2003-02-01

    The proceedings and conclusions of the first Research Co-ordination Meeting on 'Tritium Inventory in Fusion Reactors', held on November 4-6, 2002 at the IAEA Headquarters in Vienna are briefly described. This report includes a summary of the presentations made by the meeting participants and the specific goals set by the participants of the Co-ordinated Research Project (CRP). (author)

  8. Nuclear chemistry and geochemistry research. Carnegie Institute of Technology and Carnegie--Mellon University. Summary report

    International Nuclear Information System (INIS)

    Kohman, T.P.

    1976-01-01

    A summary is presented of the activities and results of research in nuclear chemistry, nuclear geochemistry, nuclear cosmochemistry, and other minor areas from 1950 to 1976. A complete listing is given of publications, doctoral dissertations, and reports resulting from the research. A chronological list provides an overview of the activities at any particular time

  9. Nuclear chemistry and geochemistry research. Carnegie Institute of Technology and Carnegie--Mellon University. Summary report

    Energy Technology Data Exchange (ETDEWEB)

    Kohman, T.P.

    1976-05-28

    A summary is presented of the activities and results of research in nuclear chemistry, nuclear geochemistry, nuclear cosmochemistry, and other minor areas from 1950 to 1976. A complete listing is given of publications, doctoral dissertations, and reports resulting from the research. A chronological list provides an overview of the activities at any particular time. (JSR)

  10. Materials and Components Technology Division research summary, 1992

    International Nuclear Information System (INIS)

    1992-11-01

    The Materials and Components Technology Division (MCT) provides a research and development capability for the design, fabrication, and testing of high-reliability materials, components, and instrumentation. Current divisional programs related to nuclear energy support the development of the Integral Fast Reactor (IFR): life extension and accident analyses for light water reactors (LWRs); fuels development for research and test reactors; fusion reactor first-wall and blanket technology; and safe shipment of hazardous materials. MCT Conservation and Renewables programs include major efforts in high-temperature superconductivity, tribology, nondestructive evaluation (NDE), and thermal sciences. Fossil Energy Programs in MCT include materials development, NDE technology, and Instrumentation design. The division also has a complementary instrumentation effort in support of Arms Control Technology. Individual abstracts have been prepared for the database

  11. Cell Science and Cell Biology Research at MSFC: Summary

    Science.gov (United States)

    2003-01-01

    The common theme of these research programs is that they investigate regulation of gene expression in cells, and ultimately gene expression is controlled by the macromolecular interactions between regulatory proteins and DNA. The NASA Critical Path Roadmap identifies Muscle Alterations and Atrophy and Radiation Effects as Very Serious Risks and Severe Risks, respectively, in long term space flights. The specific problem addressed by Dr. Young's research ("Skeletal Muscle Atrophy and Muscle Cell Signaling") is that skeletal muscle loss in space cannot be prevented by vigorous exercise. Aerobic skeletal muscles (i.e., red muscles) undergo the most extensive atrophy during long-term space flight. Of the many different potential avenues for preventing muscle atrophy, Dr. Young has chosen to study the beta-adrenergic receptor (betaAR) pathway. The reason for this choice is that a family of compounds called betaAR agonists will preferentially cause an increase in muscle mass of aerobic muscles (i.e., red muscle) in animals, potentially providing a specific pharmacological solution to muscle loss in microgravity. In addition, muscle atrophy is a widespread medical problem in neuromuscular diseases, spinal cord injury, lack of exercise, aging, and any disease requiring prolonged bedridden status. Skeletal muscle cells in cell culture are utilized as a model system to study this problem. Dr. Richmond's research ("Radiation & Cancer Biology of Mammary Cells in Culture") is directed toward developing a laboratory model for use in risk assessment of cancer caused by space radiation. This research is unique because a human model will be developed utilizing human mammary cells that are highly susceptible to tumor development. This approach is preferential over using animal cells because of problems in comparing radiation-induced cancers between humans and animals.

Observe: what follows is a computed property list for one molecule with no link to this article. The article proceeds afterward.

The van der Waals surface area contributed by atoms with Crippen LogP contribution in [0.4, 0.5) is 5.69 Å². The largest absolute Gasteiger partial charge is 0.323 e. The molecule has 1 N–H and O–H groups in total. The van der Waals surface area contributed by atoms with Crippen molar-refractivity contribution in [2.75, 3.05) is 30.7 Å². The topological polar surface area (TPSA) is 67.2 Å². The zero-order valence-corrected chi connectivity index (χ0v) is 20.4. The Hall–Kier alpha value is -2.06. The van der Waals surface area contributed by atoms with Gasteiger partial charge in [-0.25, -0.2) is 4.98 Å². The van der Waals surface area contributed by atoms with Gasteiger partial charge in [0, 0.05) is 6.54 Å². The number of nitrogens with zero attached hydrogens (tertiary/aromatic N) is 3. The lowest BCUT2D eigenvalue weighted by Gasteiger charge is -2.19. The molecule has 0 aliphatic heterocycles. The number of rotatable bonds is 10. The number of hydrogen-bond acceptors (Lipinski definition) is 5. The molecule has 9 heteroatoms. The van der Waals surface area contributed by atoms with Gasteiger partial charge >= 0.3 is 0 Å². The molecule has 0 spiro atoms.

12. Summary of Research Activities Academic Departments 1981-1982.

    Science.gov (United States)

    1982-10-01

    theological idea, namely El gran teatro del mundo , La vida es suefio, and La cena de Baltasar. It will include the relation- ships between verbal and non...tr. This would allow multi-user program development. When one of the users is ready to run the analog system, the digital computer will auto -patch...computer imay have only one program wired at a time, but the auto -patch will allow 78 RESEARCH COURSE PROJECTS WEAPONS AND SYSTEMS ENGINEERING DEPARTMENT I

  13. Summary of Research on Light Water Reactor Improvement Concepts

    International Nuclear Information System (INIS)

    Mowery, Alfred L.

    2002-01-01